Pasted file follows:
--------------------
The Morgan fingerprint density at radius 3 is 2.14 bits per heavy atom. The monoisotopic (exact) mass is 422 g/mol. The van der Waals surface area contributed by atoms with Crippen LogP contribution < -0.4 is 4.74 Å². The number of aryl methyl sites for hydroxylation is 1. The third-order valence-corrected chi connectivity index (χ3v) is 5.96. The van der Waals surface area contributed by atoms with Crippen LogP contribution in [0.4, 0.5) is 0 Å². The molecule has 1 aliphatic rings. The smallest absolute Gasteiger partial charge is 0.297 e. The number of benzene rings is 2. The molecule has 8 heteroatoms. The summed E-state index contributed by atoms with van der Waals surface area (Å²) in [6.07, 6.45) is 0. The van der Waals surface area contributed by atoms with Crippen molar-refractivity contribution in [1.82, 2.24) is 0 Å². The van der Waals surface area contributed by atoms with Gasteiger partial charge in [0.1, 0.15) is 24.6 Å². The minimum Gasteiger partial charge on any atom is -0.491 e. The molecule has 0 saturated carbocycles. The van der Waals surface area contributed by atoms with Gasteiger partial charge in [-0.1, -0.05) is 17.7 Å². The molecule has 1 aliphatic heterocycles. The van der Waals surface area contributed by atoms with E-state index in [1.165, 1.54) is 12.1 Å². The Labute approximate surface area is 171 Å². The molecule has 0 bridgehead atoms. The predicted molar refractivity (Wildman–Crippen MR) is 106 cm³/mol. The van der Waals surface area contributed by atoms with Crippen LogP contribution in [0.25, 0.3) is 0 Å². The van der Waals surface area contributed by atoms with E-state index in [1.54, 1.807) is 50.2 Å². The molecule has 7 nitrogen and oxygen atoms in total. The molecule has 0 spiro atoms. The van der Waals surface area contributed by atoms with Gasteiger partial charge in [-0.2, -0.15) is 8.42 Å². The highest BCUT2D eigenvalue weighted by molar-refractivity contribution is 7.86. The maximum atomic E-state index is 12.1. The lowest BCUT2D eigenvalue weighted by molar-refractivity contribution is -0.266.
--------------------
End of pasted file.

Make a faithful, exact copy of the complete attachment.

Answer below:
The Morgan fingerprint density at radius 3 is 2.14 bits per heavy atom. The monoisotopic (exact) mass is 422 g/mol. The van der Waals surface area contributed by atoms with Crippen LogP contribution < -0.4 is 4.74 Å². The number of aryl methyl sites for hydroxylation is 1. The third-order valence-corrected chi connectivity index (χ3v) is 5.96. The van der Waals surface area contributed by atoms with Crippen LogP contribution in [0.4, 0.5) is 0 Å². The molecule has 1 aliphatic rings. The smallest absolute Gasteiger partial charge is 0.297 e. The number of benzene rings is 2. The molecule has 8 heteroatoms. The summed E-state index contributed by atoms with van der Waals surface area (Å²) in [6.07, 6.45) is 0. The van der Waals surface area contributed by atoms with Crippen molar-refractivity contribution in [1.82, 2.24) is 0 Å². The van der Waals surface area contributed by atoms with Gasteiger partial charge in [0.1, 0.15) is 24.6 Å². The minimum Gasteiger partial charge on any atom is -0.491 e. The molecule has 0 saturated carbocycles. The van der Waals surface area contributed by atoms with Gasteiger partial charge in [-0.1, -0.05) is 17.7 Å². The molecule has 1 aliphatic heterocycles. The van der Waals surface area contributed by atoms with E-state index in [1.165, 1.54) is 12.1 Å². The Labute approximate surface area is 171 Å². The molecule has 0 bridgehead atoms. The predicted molar refractivity (Wildman–Crippen MR) is 106 cm³/mol. The van der Waals surface area contributed by atoms with Crippen LogP contribution in [0.25, 0.3) is 0 Å². The van der Waals surface area contributed by atoms with E-state index in [1.54, 1.807) is 50.2 Å². The molecule has 7 nitrogen and oxygen atoms in total. The molecule has 0 spiro atoms. The van der Waals surface area contributed by atoms with Gasteiger partial charge in [-0.2, -0.15) is 8.42 Å². The highest BCUT2D eigenvalue weighted by molar-refractivity contribution is 7.86. The maximum atomic E-state index is 12.1. The lowest BCUT2D eigenvalue weighted by molar-refractivity contribution is -0.266.